When developing a new plugin, the experimental (or 'work in progress') nature of the work is indicated by marking the plugin as experimental.
- Experimental plugins may change their arguments inputs and outputs in every IDK release.
- Experimental plugins may temporarily depend on APIs or ABIs that are not part of the Fuchsia platform surface area. All dependencies must still be defined and represented in the platform source tree.
- Plugin authors must demonstrate a roadmap to non-experimental status, for example stabilization of the dependencies of the plugin. It is a goal to remove experimental plugins over time to maximize the stability of the ffx surface and dependencies.
- Plugins may not introduce behavior that execute at times other than when a command from the plugin is invoked (i.e. an experimental plugin can not perform background operations in the ffx daemon or Remote Control Service).
- Experimental plugins are subject to the same code review and code quality process as other plugins. As experimental plugins are included in the standard ffx binary, they must adhere to the same quality standards so as to not affect the quality of the product as a whole.
Mark a plugin as experimental
When defining a plugin function within the plugin lib.rs file, there will be an
entry point decorated with
ffx_plugin such as:
#[ffx_plugin(MyProxy = "fuchsia.example.Service")]
To mark a plugin as experimental and simultaneously declare the token used to enable the experiment, add an initial string parameter. In the following example the tag "zippy" may (or may not) match the plugin command name. The label may be arbitrary, but it's recommended to choose a value that relates to the plugin:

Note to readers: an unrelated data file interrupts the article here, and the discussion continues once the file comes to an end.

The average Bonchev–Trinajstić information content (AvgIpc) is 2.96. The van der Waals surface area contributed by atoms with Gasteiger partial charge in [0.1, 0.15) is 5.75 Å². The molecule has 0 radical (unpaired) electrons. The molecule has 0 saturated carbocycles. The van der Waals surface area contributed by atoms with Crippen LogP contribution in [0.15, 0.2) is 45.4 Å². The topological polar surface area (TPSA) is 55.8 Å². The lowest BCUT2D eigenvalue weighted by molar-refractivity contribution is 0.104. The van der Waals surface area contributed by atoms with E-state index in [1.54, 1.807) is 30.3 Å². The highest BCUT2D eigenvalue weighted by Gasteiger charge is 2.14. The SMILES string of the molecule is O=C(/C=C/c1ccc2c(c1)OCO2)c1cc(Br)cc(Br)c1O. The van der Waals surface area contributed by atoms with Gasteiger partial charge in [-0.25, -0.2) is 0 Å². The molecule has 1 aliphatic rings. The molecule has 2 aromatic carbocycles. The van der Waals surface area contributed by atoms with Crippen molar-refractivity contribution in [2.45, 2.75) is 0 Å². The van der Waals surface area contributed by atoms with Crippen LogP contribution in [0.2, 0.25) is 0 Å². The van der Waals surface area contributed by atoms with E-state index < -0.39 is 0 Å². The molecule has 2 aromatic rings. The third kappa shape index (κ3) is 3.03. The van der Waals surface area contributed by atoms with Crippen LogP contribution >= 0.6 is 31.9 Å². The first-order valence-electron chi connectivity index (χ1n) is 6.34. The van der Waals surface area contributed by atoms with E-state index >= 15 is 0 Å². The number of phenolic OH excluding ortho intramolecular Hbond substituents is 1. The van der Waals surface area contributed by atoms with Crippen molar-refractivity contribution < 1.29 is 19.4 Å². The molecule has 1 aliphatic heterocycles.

#[ffx_plugin("zippy", MyProxy = "fuchsia.example.Service")]
In both examples above, the plugin will be guarded by a feature token named
"zippy". When users try to execute
ffx zippy they will be informed that zippy
is experimental, then instructions for enabling the zippy feature will be shown.
After following the instructions to enable zippy, future calls (for that user) will operate as if zippy were not experimental, i.e. they have opted-in to using the zippy feature.
CL review of experimental code
Experimental plugins must not be used as a mechanism to bypass code quality concerns, design, security, privacy and other concerns. Every element of ffx must adhere to a common base standard for inclusion in the IDK.
Removing the experimental status
Before leaving the experimental state a plugin must have:
- The UX surface is reviewed and sufficiently stable as to adhere to the platform versioning RFC.
- The implementation dependencies are all part of the defined platform surface area, for example, all FIDL dependencies are sdk_category = 'public'.
- Design doc (accepted by stakeholders)
- User documentation
- Args that comply to the CLI rubric
- Unit tests
- Integration (e2e) tests